give your name, contact information, boat
description, and special needs (any important health information about you and your
crew, such as if someone aboard is diabetic
or takes important medications). You’ll also
be asked to name at least one emergency
contact person – two is even better – who’ll
know your whereabouts and be able to verify
that the boat is in the area where the emergency signal originated. That information will
confirm that the signal is a genuine distress
activation rather than a false alarm.
Whenever any information changes or
you’re traveling beyond your normal home
waters, make sure to update your contact
person with your itinerary, the crew aboard,
and any other details that might be helpful
if rescue personnel are called in an emergen-
cy situation. Also, update the “Comments”
block on the NOAA beacon registration web-
site (it takes about 10 minutes) with the same
information. You might submit, for example,
that between certain dates you’ll be travel-
ing between Narragansett Bay and Delaware
Bay. When Coast Guard personnel get your
distress message, they’ll go to the info you’ve
posted online and try to reach your emer-
gency contact. If the distress info coming
from the beacon puts the boat in the same
area described in your comments and/or
confirmed by your emergency contact, they’ll
know the emergency is real and – possibly
within minutes – dispatch a boat or plane.
NEW WAYS OF ZEROING IN
As the rescue aircraft or vessel nears your
vicinity, the rescue crew begins looking for
your boat, or for people in the water. But
even the “football-field radius” information
What is Doppler shift?
Imagine hearing a siren on an approaching police car. The pitch sounds
higher as the car gets nearer, and lower as the siren passes — all due to
sound waves. The equipment on the LEOSAR satellite senses the wave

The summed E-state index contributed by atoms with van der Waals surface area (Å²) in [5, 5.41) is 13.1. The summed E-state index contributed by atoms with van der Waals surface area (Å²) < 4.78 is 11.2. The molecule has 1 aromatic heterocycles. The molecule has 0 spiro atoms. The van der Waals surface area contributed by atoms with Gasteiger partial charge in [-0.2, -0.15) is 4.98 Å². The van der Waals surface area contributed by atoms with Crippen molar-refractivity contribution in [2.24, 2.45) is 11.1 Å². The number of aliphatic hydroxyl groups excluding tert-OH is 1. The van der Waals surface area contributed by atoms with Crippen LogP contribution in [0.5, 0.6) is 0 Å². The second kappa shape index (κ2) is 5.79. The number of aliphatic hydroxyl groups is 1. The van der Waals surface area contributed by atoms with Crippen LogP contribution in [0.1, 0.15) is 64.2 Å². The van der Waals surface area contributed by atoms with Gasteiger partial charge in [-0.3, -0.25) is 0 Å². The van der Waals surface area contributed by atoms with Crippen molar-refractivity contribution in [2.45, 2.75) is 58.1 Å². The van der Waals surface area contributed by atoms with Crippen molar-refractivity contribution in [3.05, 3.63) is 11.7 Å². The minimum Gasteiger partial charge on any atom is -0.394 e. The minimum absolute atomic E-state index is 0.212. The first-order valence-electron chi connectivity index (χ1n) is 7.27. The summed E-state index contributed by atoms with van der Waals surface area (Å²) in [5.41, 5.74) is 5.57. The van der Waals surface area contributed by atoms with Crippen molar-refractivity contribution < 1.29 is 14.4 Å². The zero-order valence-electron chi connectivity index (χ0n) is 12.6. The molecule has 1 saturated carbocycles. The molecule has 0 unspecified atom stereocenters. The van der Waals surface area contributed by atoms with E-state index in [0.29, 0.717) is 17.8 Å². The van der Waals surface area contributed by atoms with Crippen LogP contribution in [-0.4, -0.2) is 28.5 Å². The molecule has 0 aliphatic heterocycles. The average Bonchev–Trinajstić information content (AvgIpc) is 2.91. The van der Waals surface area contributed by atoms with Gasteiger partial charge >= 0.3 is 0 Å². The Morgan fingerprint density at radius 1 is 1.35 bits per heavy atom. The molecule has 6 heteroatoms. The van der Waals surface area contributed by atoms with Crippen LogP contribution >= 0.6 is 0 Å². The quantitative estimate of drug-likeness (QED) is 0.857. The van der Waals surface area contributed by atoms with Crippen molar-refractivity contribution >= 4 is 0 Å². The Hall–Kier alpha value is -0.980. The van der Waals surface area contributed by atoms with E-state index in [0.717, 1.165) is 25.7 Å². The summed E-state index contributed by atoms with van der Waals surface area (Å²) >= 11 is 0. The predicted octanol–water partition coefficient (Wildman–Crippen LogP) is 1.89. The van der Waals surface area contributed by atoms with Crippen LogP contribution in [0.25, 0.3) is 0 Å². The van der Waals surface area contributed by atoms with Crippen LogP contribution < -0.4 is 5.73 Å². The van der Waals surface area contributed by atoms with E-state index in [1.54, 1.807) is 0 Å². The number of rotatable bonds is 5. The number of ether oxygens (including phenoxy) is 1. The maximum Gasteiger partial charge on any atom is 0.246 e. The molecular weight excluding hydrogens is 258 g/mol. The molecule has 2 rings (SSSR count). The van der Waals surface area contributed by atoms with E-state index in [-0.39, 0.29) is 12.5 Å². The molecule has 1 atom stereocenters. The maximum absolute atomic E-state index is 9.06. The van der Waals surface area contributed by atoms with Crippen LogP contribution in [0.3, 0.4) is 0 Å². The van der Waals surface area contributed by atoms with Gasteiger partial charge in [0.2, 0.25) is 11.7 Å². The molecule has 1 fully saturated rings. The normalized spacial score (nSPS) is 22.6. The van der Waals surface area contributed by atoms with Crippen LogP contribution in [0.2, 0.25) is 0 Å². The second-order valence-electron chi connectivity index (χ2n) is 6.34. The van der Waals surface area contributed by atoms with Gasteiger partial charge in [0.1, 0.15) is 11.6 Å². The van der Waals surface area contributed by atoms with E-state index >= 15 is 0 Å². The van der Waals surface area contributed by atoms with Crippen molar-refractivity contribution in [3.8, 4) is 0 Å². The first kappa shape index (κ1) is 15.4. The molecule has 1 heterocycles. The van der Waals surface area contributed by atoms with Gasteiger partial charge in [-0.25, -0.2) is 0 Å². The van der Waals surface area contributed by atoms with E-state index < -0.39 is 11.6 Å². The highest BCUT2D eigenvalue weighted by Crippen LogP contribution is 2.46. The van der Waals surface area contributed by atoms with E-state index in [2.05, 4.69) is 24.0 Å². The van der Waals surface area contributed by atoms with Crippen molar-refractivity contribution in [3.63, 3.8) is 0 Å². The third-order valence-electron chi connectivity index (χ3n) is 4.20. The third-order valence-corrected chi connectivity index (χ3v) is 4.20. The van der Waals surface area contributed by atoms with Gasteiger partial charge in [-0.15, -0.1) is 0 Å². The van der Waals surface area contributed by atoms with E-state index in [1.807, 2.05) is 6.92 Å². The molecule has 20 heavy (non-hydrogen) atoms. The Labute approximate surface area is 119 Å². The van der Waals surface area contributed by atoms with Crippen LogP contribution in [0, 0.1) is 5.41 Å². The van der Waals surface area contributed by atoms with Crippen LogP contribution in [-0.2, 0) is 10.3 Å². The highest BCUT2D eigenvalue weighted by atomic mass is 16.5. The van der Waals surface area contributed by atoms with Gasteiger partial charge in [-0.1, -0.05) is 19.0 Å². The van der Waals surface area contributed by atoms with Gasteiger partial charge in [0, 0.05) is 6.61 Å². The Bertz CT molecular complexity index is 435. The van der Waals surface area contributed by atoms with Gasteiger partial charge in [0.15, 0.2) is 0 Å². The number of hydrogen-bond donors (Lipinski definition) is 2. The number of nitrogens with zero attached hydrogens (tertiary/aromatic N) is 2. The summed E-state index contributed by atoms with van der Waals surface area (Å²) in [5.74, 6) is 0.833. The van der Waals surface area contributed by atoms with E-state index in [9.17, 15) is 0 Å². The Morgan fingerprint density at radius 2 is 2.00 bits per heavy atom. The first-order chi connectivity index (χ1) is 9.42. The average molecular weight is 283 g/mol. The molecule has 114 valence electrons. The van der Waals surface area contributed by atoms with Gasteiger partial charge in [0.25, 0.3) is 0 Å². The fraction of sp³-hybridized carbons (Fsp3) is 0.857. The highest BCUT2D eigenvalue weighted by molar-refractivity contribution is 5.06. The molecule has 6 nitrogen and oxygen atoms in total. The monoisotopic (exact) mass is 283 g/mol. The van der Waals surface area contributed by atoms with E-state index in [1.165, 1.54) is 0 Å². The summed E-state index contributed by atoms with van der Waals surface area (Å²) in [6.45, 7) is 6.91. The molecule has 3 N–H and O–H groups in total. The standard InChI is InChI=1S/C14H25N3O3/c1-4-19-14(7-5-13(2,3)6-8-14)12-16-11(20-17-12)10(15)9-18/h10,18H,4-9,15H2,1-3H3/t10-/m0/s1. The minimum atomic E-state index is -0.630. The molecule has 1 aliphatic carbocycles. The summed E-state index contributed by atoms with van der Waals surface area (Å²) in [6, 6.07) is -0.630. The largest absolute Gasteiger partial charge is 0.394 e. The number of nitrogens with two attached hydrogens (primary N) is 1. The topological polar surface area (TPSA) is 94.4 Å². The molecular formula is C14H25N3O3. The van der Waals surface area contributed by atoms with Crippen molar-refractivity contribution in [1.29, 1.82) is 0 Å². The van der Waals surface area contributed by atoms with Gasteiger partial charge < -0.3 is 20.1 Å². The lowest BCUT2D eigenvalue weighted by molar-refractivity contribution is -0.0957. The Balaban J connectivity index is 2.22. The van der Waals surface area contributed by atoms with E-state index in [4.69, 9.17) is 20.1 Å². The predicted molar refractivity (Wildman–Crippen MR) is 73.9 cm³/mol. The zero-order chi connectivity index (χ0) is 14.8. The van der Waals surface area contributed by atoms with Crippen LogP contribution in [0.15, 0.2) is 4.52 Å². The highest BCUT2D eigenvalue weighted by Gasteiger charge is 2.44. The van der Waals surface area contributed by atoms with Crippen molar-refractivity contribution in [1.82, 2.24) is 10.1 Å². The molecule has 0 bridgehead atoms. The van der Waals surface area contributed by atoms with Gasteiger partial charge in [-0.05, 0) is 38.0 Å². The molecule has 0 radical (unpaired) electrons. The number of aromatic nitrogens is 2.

shift from the beacon’s signal as the satellite moves closer to farther
from the beacon, then utilizes this shift to calculate its distance
from the beacon.
Can’t I just use my cell phone to send emergency info?
Cell phones are no substitute for modern GPS-equipped 406 EPIRBs or
PLBs. They must be within range of a tower, often are not waterproof,
and don’t give a continuous signal that will be picked up by an RDF on
a rescue vessel. However, if you have a signal, and the circumstances
allow cell phone use, do it. A better alternative may be to use your
properly connected, programmed, and registered VHF if in range,
which will tell the Coast Guard who you are, and what boat you are on.
Depending on the nature of your distress, the Coast Guard may have
you shift communications to a cell phone, or activate your EPIRB or
PLB, to assist in locating you and to be sure they don’t lose contact
if your cell phone or VHF dies or you lose the signal.
How do different countries work together on a rescue?
The entire SAR system is an international program called Cospas-Sarsat. When a distress signal is received, it’s relayed to the Mission
Control Center nearest to the activated beacon, regardless of the
nationality of that center. The center then coordinates with the
beacon’s country of registry to verify the signal.
What if a commercial ship is closer to my position?
Through the worldwide Automated Mutual-Assistance Vessel Rescue
System (AMVER), Coast Guard personnel will ascertain if an AMVER-participating commercial ship is in the vicinity of the distress situation,
look at the ship stats, and determine if it should be dispatched to help.
Are false activations of EPIRBs a big problem?
The registration requirement allows rescuers to verify a signal before
putting people and equipment at risk. Over 90 percent of 406-MHz
signals are not emergencies; 85 percent of these are resolved using
registration information before any search is undertaken. Most of
these false signals result from accidental activation or water triggering
an automatic EPIRB, as when a vessel sinks at the dock; a few involve
hoaxes. Any false signal can lead to serious injury and loss of life of
rescue personnel, and draw assets away from truly distressed boaters.
The FCC prosecutes misuse. Unlike cell phones and other devices, you
don’t “activate” your beacon until the emergency; beacons have a test
feature so you can make sure they are functioning. — T.N.
FREQUENTLY ASKED QUESTIONS
Far left: An hour and a
half after activating his
EPIRB, Kevin Savage
and his cat were rescued
by the USCG off the
coast of Georgia, after
their sailboat began tak-
ing on water. Right: Row-
ers Adam Kreek, Jordan
Hanssen, Patrick Flem-
ing, and Markus Pukonen
were rescued after their
29-foot rowboat cap-
sized, ending their
trans-Atlantic attempt. PH